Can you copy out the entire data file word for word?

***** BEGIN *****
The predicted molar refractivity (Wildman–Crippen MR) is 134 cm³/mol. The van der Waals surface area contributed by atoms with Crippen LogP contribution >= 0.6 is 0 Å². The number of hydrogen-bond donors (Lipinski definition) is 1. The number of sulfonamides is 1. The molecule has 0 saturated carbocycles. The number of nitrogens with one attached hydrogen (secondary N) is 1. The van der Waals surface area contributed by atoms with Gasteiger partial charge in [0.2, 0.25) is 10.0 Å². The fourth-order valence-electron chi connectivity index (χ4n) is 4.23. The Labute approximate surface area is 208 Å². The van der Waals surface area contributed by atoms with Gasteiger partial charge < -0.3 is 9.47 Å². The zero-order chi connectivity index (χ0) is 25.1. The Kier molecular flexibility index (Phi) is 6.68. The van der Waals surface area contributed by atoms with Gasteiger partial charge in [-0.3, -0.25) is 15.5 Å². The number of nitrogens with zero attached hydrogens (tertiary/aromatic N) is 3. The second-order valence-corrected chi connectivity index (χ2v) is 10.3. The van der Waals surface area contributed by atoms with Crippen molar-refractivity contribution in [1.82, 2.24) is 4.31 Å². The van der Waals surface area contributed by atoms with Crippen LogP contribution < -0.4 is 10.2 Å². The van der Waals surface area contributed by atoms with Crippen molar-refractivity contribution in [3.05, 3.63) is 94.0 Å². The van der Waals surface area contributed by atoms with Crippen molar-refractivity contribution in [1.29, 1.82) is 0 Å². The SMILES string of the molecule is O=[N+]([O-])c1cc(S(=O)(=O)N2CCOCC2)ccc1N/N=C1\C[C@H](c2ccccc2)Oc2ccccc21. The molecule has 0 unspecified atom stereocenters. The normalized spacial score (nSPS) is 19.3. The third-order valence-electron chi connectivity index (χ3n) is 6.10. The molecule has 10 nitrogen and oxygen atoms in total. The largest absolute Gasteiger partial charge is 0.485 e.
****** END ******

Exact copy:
The predicted molar refractivity (Wildman–Crippen MR) is 134 cm³/mol. The van der Waals surface area contributed by atoms with Crippen LogP contribution >= 0.6 is 0 Å². The number of hydrogen-bond donors (Lipinski definition) is 1. The number of sulfonamides is 1. The molecule has 0 saturated carbocycles. The number of nitrogens with one attached hydrogen (secondary N) is 1. The van der Waals surface area contributed by atoms with Gasteiger partial charge in [0.2, 0.25) is 10.0 Å². The fourth-order valence-electron chi connectivity index (χ4n) is 4.23. The Labute approximate surface area is 208 Å². The van der Waals surface area contributed by atoms with Gasteiger partial charge < -0.3 is 9.47 Å². The zero-order chi connectivity index (χ0) is 25.1. The Kier molecular flexibility index (Phi) is 6.68. The van der Waals surface area contributed by atoms with Gasteiger partial charge in [-0.3, -0.25) is 15.5 Å². The number of nitrogens with zero attached hydrogens (tertiary/aromatic N) is 3. The second-order valence-corrected chi connectivity index (χ2v) is 10.3. The van der Waals surface area contributed by atoms with Crippen molar-refractivity contribution in [1.82, 2.24) is 4.31 Å². The van der Waals surface area contributed by atoms with Crippen LogP contribution < -0.4 is 10.2 Å². The van der Waals surface area contributed by atoms with Crippen molar-refractivity contribution in [3.05, 3.63) is 94.0 Å². The van der Waals surface area contributed by atoms with Crippen molar-refractivity contribution in [1.29, 1.82) is 0 Å². The SMILES string of the molecule is O=[N+]([O-])c1cc(S(=O)(=O)N2CCOCC2)ccc1N/N=C1\C[C@H](c2ccccc2)Oc2ccccc21. The molecule has 0 unspecified atom stereocenters. The normalized spacial score (nSPS) is 19.3. The third-order valence-electron chi connectivity index (χ3n) is 6.10. The molecule has 10 nitrogen and oxygen atoms in total. The largest absolute Gasteiger partial charge is 0.485 e.